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  • […] is always a hit with my kids, especially when I serve this Beef Stroganoff with my crunchy homemade pickles that we made in the summer (here’s the recipe for homemade pickles, just in case you need a […]

    · Reply
  • Carolyne Thrasher

    Hi! I love your recipe right up to the point where you boil the brine and “seal” your jars. It’s not a frequent occurrence but this could potentially lead to botulism which is deadly. Here’s why. When you boil the brine you kill the lactic acid from the lactobacillus which is what causes things to pickle. Botulism cannot survive in a lactic acidosis environment. In order to have pickles safe from botulism you either need active lactobacillus or water bath can using the correct ratio of vinegar to water. To keep naturally fermented pickles in storage you can either keep them in an unheated basement or fridge when they have reached the sourness you like. This will significantly slow down the ferment but not stop it. Lastly you will benefit from the probiotics in your fermented pickles. Please don’t take chances. Botulism is not food poisoning. It’s a deadly toxin which requires an antitoxin that is kept in storage in San Francisco. I know that sounds crazy but I went to 8 eight hour classes to become a Master Food Preserver through my local extension office.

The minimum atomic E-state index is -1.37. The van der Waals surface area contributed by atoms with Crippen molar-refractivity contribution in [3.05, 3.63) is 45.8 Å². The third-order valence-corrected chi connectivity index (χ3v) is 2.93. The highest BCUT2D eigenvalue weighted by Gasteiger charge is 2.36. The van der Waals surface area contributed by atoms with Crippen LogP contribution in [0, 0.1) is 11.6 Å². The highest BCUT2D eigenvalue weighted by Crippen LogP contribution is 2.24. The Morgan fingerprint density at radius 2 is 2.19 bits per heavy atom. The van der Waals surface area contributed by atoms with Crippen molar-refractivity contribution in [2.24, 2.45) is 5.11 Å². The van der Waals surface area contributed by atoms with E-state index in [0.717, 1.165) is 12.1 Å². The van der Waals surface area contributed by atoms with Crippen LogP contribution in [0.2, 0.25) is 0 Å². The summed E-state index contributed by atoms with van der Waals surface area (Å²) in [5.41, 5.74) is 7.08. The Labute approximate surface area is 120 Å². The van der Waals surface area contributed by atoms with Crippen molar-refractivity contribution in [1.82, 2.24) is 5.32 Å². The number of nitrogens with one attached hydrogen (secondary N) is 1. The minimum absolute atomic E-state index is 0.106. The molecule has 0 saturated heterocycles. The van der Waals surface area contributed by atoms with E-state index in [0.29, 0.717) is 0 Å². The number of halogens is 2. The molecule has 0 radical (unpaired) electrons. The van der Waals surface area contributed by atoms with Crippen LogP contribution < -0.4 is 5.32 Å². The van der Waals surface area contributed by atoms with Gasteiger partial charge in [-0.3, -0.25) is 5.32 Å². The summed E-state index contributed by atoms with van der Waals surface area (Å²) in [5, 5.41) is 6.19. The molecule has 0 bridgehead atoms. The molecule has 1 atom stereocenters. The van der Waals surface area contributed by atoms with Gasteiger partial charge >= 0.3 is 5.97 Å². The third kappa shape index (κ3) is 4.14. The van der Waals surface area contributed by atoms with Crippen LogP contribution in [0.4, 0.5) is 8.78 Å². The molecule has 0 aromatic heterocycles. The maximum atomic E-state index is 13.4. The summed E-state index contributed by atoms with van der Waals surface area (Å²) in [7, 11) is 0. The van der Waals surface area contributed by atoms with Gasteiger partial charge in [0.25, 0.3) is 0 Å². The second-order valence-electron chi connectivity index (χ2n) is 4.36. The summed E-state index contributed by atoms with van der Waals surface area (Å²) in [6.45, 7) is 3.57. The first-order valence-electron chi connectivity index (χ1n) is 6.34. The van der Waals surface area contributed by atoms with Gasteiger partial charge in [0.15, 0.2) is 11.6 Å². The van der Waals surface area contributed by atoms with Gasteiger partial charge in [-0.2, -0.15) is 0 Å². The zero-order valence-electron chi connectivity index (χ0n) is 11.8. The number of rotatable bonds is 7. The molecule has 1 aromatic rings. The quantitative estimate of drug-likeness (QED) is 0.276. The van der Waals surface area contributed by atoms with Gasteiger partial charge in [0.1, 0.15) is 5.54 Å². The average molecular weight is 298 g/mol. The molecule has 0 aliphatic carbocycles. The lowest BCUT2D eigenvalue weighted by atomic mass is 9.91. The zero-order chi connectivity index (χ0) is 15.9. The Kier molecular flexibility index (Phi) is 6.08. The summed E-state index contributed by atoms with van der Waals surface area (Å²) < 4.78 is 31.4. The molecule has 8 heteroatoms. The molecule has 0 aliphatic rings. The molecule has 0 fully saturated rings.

· Reply
    • Hi Carolyne,
      Botulism is no joke, I totally do not want that in any of my foods. I do want to explain why I think there’s no chance for botulism to survive in the brine.

      While the pickles are being fermented the brine which was started out as just salty becomes very acidic, with a relatively low Ph. So while we do not have any vinegar here, we do have the naturally formed acid, which is the byproduct of fermentation. It is generally known that botulism can not survive a Ph below 4.6, which the brine is.